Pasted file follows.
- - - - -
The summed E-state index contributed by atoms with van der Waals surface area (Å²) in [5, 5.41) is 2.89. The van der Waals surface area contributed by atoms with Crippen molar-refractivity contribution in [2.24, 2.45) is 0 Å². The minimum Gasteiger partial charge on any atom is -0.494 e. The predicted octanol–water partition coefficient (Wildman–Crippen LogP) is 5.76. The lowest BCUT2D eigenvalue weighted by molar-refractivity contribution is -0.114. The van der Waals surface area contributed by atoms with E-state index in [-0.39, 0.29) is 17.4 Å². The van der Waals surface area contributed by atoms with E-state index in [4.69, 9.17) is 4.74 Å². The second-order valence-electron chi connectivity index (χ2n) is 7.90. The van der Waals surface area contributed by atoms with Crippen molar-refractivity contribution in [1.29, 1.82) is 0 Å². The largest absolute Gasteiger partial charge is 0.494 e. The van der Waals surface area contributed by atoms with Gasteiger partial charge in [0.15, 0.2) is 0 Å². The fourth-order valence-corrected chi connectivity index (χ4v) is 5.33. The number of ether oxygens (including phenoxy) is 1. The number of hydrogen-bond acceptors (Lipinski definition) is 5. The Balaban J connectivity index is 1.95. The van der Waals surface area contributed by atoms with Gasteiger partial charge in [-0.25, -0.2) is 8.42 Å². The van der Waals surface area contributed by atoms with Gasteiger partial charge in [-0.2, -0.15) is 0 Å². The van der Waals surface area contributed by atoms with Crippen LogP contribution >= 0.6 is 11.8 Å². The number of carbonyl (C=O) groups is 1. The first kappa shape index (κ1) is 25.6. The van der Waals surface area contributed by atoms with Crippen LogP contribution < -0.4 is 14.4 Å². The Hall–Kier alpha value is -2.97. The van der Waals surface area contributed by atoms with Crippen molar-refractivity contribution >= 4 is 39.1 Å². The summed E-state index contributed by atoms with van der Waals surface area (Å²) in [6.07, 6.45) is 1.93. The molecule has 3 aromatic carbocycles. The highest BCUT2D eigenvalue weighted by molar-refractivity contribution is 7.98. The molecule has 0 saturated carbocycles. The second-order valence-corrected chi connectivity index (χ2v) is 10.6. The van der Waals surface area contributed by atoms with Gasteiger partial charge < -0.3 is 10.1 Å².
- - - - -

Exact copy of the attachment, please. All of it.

The summed E-state index contributed by atoms with van der Waals surface area (Å²) in [5, 5.41) is 2.89. The van der Waals surface area contributed by atoms with Crippen molar-refractivity contribution in [2.24, 2.45) is 0 Å². The minimum Gasteiger partial charge on any atom is -0.494 e. The predicted octanol–water partition coefficient (Wildman–Crippen LogP) is 5.76. The lowest BCUT2D eigenvalue weighted by molar-refractivity contribution is -0.114. The van der Waals surface area contributed by atoms with E-state index in [-0.39, 0.29) is 17.4 Å². The van der Waals surface area contributed by atoms with E-state index in [4.69, 9.17) is 4.74 Å². The second-order valence-electron chi connectivity index (χ2n) is 7.90. The van der Waals surface area contributed by atoms with Crippen molar-refractivity contribution in [1.29, 1.82) is 0 Å². The largest absolute Gasteiger partial charge is 0.494 e. The van der Waals surface area contributed by atoms with Gasteiger partial charge in [0.15, 0.2) is 0 Å². The fourth-order valence-corrected chi connectivity index (χ4v) is 5.33. The number of ether oxygens (including phenoxy) is 1. The number of hydrogen-bond acceptors (Lipinski definition) is 5. The Balaban J connectivity index is 1.95. The van der Waals surface area contributed by atoms with Gasteiger partial charge in [-0.25, -0.2) is 8.42 Å². The van der Waals surface area contributed by atoms with Gasteiger partial charge in [-0.2, -0.15) is 0 Å². The van der Waals surface area contributed by atoms with Crippen LogP contribution >= 0.6 is 11.8 Å². The number of carbonyl (C=O) groups is 1. The first kappa shape index (κ1) is 25.6. The van der Waals surface area contributed by atoms with Crippen LogP contribution < -0.4 is 14.4 Å². The Hall–Kier alpha value is -2.97. The van der Waals surface area contributed by atoms with Crippen molar-refractivity contribution >= 4 is 39.1 Å². The summed E-state index contributed by atoms with van der Waals surface area (Å²) in [6.07, 6.45) is 1.93. The molecule has 3 aromatic carbocycles. The highest BCUT2D eigenvalue weighted by molar-refractivity contribution is 7.98. The molecule has 0 saturated carbocycles. The second-order valence-corrected chi connectivity index (χ2v) is 10.6. The van der Waals surface area contributed by atoms with Gasteiger partial charge < -0.3 is 10.1 Å².